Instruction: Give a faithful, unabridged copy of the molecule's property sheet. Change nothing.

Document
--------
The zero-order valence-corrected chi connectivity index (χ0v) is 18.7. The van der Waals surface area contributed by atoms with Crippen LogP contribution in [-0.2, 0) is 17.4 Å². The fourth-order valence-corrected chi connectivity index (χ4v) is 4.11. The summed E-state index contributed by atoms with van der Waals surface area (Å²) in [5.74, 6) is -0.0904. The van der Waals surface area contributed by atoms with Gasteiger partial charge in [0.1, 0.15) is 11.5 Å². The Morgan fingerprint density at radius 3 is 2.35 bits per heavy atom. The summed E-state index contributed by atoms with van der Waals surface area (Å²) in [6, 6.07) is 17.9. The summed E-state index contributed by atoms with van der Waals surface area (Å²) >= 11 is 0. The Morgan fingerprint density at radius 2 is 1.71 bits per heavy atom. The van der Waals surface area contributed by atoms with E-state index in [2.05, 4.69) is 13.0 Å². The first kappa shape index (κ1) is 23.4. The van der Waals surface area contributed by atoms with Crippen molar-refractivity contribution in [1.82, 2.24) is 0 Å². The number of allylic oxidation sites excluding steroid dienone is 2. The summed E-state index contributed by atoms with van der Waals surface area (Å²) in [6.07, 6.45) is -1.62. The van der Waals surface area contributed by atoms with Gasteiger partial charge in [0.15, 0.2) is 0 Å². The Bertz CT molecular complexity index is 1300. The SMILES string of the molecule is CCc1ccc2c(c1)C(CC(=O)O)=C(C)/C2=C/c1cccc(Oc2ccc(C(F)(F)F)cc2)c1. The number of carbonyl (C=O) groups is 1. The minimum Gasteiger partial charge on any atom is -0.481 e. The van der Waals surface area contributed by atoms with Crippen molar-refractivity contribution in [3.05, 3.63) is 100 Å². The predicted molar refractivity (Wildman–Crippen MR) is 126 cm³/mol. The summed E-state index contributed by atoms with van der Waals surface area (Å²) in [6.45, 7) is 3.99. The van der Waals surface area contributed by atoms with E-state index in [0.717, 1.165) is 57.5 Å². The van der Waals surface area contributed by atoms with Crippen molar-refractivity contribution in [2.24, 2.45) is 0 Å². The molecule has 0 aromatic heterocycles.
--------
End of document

The zero-order valence-corrected chi connectivity index (χ0v) is 18.7. The van der Waals surface area contributed by atoms with Crippen LogP contribution in [-0.2, 0) is 17.4 Å². The fourth-order valence-corrected chi connectivity index (χ4v) is 4.11. The summed E-state index contributed by atoms with van der Waals surface area (Å²) in [5.74, 6) is -0.0904. The van der Waals surface area contributed by atoms with Gasteiger partial charge in [0.1, 0.15) is 11.5 Å². The Morgan fingerprint density at radius 3 is 2.35 bits per heavy atom. The summed E-state index contributed by atoms with van der Waals surface area (Å²) in [6, 6.07) is 17.9. The summed E-state index contributed by atoms with van der Waals surface area (Å²) >= 11 is 0. The Morgan fingerprint density at radius 2 is 1.71 bits per heavy atom. The van der Waals surface area contributed by atoms with E-state index in [2.05, 4.69) is 13.0 Å². The first kappa shape index (κ1) is 23.4. The van der Waals surface area contributed by atoms with Crippen molar-refractivity contribution in [1.82, 2.24) is 0 Å². The number of allylic oxidation sites excluding steroid dienone is 2. The summed E-state index contributed by atoms with van der Waals surface area (Å²) in [6.07, 6.45) is -1.62. The van der Waals surface area contributed by atoms with Gasteiger partial charge in [0.15, 0.2) is 0 Å². The Bertz CT molecular complexity index is 1300. The SMILES string of the molecule is CCc1ccc2c(c1)C(CC(=O)O)=C(C)/C2=C/c1cccc(Oc2ccc(C(F)(F)F)cc2)c1. The number of carbonyl (C=O) groups is 1. The minimum Gasteiger partial charge on any atom is -0.481 e. The van der Waals surface area contributed by atoms with Crippen molar-refractivity contribution in [3.05, 3.63) is 100 Å². The predicted molar refractivity (Wildman–Crippen MR) is 126 cm³/mol. The summed E-state index contributed by atoms with van der Waals surface area (Å²) in [6.45, 7) is 3.99. The van der Waals surface area contributed by atoms with E-state index in [0.717, 1.165) is 57.5 Å². The van der Waals surface area contributed by atoms with Crippen molar-refractivity contribution in [2.24, 2.45) is 0 Å². The molecule has 0 aromatic heterocycles.